Microsoft Windows 8: How Dead Is Silverlight?

Microsoft Windows 8: How Dead Is Silverlight?

It’s apparent that Silverlight will be a supported part of the Windows environment for the forseeable future.

Microsoft's BUILD conference has come and gone, and the sky hasn’t fallen. Right from the first keynote on the first day of BUILD, Silverlight developers were told what they needed to hear— there’s a home for your preferred development platform in Windows 8. Also, there are some great new opportunities.

In fact, every Microsoft development tool has a place in Windows 8. The desktop mode of Windows 8 lets all the development tools we know and love continue to produce applications. And the new Metro mode of Windows 8 provides new development opportunities for most developers in the Microsoft stack.

This makes sense. After all, Microsoft has a long history of taking good care of its developers. However, confusing messages coming out of Microsoft back in the PDC 2010 time frame, as well as in the months leading up to BUILD, created concern that Silverlight was going to be abandoned. At the same time, Silverlight 5 was in beta, with some sense that it would be released to manufacturing by the end of 2011.

Now the messages are clearer, and it’s apparent that Silverlight will be a supported part of the Windows environment for the foreseeable future. But at the same time, the new Metro version of Internet Explorer (IE) 10 doesn’t allow plug-ins. Not Flash, and not Silverlight. The version of IE 10 in the desktop mode of Windows 8 lets plug-ins run just fine.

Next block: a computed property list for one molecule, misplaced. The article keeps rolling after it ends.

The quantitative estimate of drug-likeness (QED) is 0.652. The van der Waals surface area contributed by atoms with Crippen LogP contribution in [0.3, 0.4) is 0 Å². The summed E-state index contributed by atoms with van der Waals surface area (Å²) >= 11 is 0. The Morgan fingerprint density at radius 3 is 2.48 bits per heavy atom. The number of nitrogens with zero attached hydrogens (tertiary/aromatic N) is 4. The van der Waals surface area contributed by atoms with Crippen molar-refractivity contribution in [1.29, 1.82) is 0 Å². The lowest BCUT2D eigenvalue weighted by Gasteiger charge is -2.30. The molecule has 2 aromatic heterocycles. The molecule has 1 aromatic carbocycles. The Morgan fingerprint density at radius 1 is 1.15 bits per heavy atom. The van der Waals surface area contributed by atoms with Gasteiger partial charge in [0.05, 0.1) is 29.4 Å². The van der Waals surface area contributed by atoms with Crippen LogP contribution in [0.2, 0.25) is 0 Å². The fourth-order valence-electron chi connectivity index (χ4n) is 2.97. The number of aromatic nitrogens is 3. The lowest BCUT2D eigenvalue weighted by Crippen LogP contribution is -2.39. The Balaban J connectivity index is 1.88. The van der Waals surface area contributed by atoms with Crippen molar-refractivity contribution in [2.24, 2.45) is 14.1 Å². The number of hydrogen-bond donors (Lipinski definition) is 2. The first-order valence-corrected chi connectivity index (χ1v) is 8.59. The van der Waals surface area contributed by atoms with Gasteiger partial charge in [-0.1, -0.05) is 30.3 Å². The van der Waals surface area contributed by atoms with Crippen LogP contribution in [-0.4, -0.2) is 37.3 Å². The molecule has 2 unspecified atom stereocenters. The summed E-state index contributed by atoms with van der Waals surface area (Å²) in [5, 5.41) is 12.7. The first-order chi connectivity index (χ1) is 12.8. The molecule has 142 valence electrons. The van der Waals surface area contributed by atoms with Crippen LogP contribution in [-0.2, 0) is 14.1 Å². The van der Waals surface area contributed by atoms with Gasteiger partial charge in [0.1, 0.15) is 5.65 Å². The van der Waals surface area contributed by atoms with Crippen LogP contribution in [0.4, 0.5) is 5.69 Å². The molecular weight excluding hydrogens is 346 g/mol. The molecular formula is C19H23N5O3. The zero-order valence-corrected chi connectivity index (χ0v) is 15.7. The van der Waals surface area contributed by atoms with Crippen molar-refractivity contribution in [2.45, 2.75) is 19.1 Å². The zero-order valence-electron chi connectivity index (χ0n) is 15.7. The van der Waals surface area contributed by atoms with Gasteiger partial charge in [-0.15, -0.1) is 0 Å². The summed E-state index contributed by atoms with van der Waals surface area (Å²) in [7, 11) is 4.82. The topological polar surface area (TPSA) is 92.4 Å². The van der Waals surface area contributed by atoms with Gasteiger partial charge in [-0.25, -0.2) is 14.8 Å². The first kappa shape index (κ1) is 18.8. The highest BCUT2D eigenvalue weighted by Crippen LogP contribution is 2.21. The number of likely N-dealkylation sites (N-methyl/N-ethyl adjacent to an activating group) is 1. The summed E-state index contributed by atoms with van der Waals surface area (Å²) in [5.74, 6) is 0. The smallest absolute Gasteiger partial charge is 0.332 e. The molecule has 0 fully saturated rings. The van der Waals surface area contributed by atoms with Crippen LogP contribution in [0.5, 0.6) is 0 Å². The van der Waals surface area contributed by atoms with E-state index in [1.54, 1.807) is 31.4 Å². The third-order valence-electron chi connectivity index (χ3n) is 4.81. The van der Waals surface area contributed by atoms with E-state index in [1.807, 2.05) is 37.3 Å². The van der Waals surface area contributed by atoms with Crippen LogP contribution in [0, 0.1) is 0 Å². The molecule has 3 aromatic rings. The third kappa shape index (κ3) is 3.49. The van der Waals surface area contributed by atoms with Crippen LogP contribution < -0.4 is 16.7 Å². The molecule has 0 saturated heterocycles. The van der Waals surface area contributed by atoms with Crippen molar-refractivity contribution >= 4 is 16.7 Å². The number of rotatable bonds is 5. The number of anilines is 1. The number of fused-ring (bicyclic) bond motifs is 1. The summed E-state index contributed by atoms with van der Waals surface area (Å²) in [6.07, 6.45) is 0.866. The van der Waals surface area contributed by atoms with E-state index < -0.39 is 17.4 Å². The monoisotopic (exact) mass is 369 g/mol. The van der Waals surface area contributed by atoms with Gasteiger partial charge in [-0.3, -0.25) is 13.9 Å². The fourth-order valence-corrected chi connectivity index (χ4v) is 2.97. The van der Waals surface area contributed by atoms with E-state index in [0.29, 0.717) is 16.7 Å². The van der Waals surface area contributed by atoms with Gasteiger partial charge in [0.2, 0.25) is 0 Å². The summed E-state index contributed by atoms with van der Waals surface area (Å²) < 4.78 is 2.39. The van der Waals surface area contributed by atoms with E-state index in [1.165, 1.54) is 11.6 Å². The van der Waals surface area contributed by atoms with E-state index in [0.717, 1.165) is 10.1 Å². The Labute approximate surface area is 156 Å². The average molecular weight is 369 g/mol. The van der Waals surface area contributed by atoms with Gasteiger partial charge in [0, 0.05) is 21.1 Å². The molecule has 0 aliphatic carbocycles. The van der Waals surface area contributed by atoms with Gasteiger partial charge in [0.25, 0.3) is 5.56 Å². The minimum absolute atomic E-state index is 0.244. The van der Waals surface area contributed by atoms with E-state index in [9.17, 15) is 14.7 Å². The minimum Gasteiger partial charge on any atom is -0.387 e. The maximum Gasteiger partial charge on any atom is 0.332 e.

If you do want to do development in Metro on Windows 8, what sort of skills do you need? Windows Runtime (WinRT), Microsoft’s new runtime for developers to build applications in Metro, creates an equal-opportunity environment for .NET, C++, and HTML5 developers. On the .NET side of things, one of the key skills to building Metro apps is XAML—the same technology that Silverlight depends on.

Over at metroapps, Carl Franklin has done a good job of enumerating the differences between Silverlight and WinRT, showing that 52 percent of UI types from Silverlight 4.0 exist in WinRT. And in some cases, there are very good reasons for them not to be the same, such as the System.Windows.Browser namespace, which exists in Silverlight to provide a bridge between managed code and Javascript—something handled in an entirely different way in WinRT.

In fact, the wiki shows that the toolset closest to WinRT is Silverlight. Silverlight developers are already familiar with a significant portion of the techniques required to develop in WinRT. In fact, one of the demos given at BUILD showed how to migrate Silverlight applications to Metro. Granted it was a demo app, but it does show off the possibilities.

The outcome of BUILD revealed that Silverlight is not only alive and well, but the opportunities for Silverlight developers have also never been greater. You can continue developing the way you do today, and if you want to start building Metro applications, you’ve already got most of the skills needed. It truly is the best of both worlds.

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